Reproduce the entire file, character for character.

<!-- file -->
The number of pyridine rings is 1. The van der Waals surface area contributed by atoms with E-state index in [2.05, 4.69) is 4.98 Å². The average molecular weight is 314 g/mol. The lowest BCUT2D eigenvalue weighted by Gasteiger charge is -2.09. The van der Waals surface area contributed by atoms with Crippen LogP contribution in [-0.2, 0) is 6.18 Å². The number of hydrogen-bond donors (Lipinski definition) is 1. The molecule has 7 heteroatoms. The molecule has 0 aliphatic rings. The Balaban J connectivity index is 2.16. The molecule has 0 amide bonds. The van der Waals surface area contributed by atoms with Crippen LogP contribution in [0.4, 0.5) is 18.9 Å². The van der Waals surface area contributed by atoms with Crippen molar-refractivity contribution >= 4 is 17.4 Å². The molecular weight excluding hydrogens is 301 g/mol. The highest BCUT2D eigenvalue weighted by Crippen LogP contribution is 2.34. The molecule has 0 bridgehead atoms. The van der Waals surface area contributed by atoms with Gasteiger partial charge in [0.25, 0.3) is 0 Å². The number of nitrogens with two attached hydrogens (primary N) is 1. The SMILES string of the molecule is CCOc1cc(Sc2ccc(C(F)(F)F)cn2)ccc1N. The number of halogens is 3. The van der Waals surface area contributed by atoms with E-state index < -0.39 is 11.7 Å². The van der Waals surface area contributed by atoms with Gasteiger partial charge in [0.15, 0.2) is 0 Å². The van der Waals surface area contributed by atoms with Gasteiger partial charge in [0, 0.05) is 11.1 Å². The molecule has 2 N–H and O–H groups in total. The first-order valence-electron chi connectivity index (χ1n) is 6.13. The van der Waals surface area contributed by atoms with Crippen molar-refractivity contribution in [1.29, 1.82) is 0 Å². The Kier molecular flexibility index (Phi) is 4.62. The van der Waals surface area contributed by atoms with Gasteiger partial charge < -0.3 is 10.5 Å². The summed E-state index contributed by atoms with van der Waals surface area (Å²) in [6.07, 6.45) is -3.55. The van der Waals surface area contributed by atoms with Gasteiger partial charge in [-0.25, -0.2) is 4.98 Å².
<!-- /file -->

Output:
The number of pyridine rings is 1. The van der Waals surface area contributed by atoms with E-state index in [2.05, 4.69) is 4.98 Å². The average molecular weight is 314 g/mol. The lowest BCUT2D eigenvalue weighted by Gasteiger charge is -2.09. The van der Waals surface area contributed by atoms with Crippen LogP contribution in [-0.2, 0) is 6.18 Å². The number of hydrogen-bond donors (Lipinski definition) is 1. The molecule has 7 heteroatoms. The molecule has 0 aliphatic rings. The Balaban J connectivity index is 2.16. The molecule has 0 amide bonds. The van der Waals surface area contributed by atoms with Crippen LogP contribution in [0.4, 0.5) is 18.9 Å². The van der Waals surface area contributed by atoms with Crippen molar-refractivity contribution >= 4 is 17.4 Å². The molecular weight excluding hydrogens is 301 g/mol. The highest BCUT2D eigenvalue weighted by Crippen LogP contribution is 2.34. The molecule has 0 bridgehead atoms. The van der Waals surface area contributed by atoms with Gasteiger partial charge in [0.25, 0.3) is 0 Å². The number of nitrogens with two attached hydrogens (primary N) is 1. The SMILES string of the molecule is CCOc1cc(Sc2ccc(C(F)(F)F)cn2)ccc1N. The number of halogens is 3. The van der Waals surface area contributed by atoms with E-state index < -0.39 is 11.7 Å². The van der Waals surface area contributed by atoms with Gasteiger partial charge in [0.15, 0.2) is 0 Å². The van der Waals surface area contributed by atoms with Gasteiger partial charge in [0, 0.05) is 11.1 Å². The molecule has 2 N–H and O–H groups in total. The first-order valence-electron chi connectivity index (χ1n) is 6.13. The van der Waals surface area contributed by atoms with Crippen molar-refractivity contribution in [1.29, 1.82) is 0 Å². The Kier molecular flexibility index (Phi) is 4.62. The van der Waals surface area contributed by atoms with Gasteiger partial charge < -0.3 is 10.5 Å². The summed E-state index contributed by atoms with van der Waals surface area (Å²) in [6.07, 6.45) is -3.55. The van der Waals surface area contributed by atoms with Gasteiger partial charge in [-0.25, -0.2) is 4.98 Å².